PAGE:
7 Oct 2019 14:38

Masdar wins Uzbekistan's first competitive solar power tender, will build 100 MW plant

TASHKENT. Oct 7 (Interfax) - Masdar Clean Energy of the United Arab Emirates has won Uzbekistan's first competitive tender to build a solar power plant.

The Uzbek Energy Ministry said in a press release that Masdar won the tender with a bid to supply solar power at $0.027/kWh and committed to build a 100 MW plant in the Navoi region in Western Uzbekistan within 12 months.

Originally 23 companies from China, South Korea, Japan, Saudi Arabia, Russia, France, Norway and other countries applied to bid for the opportunity to take part in the project. Eleven of them passed prequalifying and five submitted commercial bids.

The project is a private public partnership (PPP) sponsored by the World Bank's Scaling Solar program to diversify the country's energy mix.

The contract with Masdar will stipulate a minimum guaranteed volume of electricity that Uzbekistan will commit to buy, said Shukhrat Vafayev, Uzbek deputy investment and trade minister.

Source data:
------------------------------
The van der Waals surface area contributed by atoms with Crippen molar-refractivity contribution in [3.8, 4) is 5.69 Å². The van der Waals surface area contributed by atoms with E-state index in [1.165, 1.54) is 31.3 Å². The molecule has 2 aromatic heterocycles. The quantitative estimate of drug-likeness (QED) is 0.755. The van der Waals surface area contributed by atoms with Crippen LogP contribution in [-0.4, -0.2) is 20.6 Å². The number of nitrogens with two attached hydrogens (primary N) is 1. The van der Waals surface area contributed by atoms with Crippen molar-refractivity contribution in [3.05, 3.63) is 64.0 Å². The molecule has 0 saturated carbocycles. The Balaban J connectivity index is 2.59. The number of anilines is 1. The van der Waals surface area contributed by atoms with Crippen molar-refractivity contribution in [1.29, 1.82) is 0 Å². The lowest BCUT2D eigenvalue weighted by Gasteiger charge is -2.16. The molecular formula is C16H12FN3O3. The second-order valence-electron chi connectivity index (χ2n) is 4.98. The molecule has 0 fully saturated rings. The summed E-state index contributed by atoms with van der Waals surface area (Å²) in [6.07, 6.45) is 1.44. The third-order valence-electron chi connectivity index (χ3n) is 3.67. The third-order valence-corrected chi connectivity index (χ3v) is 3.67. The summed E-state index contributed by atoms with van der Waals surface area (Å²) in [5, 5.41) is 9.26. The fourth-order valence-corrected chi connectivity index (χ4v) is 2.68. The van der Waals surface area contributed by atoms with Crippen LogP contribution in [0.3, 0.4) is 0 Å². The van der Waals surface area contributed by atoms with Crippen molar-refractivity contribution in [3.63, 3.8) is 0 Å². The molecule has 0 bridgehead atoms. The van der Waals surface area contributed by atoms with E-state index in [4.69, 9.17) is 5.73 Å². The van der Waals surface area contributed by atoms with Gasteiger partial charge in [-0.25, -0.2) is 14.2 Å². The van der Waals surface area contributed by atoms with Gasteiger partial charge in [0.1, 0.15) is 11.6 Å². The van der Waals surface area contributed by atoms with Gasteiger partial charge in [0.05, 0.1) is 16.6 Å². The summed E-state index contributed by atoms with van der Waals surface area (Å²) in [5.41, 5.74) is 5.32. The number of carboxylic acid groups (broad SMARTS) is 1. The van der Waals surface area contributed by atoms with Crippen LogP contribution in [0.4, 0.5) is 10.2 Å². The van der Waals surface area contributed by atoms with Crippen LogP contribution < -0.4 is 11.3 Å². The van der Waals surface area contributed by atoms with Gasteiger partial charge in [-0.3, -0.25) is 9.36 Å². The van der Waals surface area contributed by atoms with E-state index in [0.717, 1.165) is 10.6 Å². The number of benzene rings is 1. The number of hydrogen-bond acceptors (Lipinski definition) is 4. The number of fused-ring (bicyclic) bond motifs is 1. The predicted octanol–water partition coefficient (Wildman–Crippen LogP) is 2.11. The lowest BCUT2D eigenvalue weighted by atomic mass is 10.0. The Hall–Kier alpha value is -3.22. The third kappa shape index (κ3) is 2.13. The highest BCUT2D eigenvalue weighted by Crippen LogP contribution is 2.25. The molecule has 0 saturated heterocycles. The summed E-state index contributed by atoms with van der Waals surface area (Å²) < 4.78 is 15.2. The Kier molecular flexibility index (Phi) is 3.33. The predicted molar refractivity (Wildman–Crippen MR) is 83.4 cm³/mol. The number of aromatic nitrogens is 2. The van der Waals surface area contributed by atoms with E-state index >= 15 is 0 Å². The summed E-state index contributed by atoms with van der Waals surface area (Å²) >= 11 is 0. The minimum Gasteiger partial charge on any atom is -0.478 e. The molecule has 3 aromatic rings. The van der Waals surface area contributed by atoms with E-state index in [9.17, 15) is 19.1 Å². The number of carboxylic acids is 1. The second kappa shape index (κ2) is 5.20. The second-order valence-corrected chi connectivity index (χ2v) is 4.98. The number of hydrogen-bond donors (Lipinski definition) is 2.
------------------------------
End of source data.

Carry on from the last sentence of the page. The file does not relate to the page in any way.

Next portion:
He did not say what the project would cost, saying this was the investor's affair. The investor " are building the plant with its own money, at its own risk and according to set parameters and quality standards, so the investment is its affair. The more they save on construction, given the fact they will be responsible for quality, the better for them," he said.

Given the success of this first tender, the government plans to call another in the near future, for the right to build solar plats with combined capacity of 400 MW in the Samarkand and Dzhizak regions under a PPP, and then another, 500 MW plant, the deputy minister said.

French renewable energy company Total Eren will invest up to 150 million euros in the construction of a photovoltaic power plant under a public private partnership in Uzbekistan's Samarkand region under an agreement signed on September 14.

Oil and gas account for 97% of Uzbekistan's primary fuel and energy resources, coal for 2.3% and hydropower for 0.7%. The country, which has around 300 days of sunshine each year, has a renewable energy potential for some 51 billion tonnes oil equivalent based on solar energy.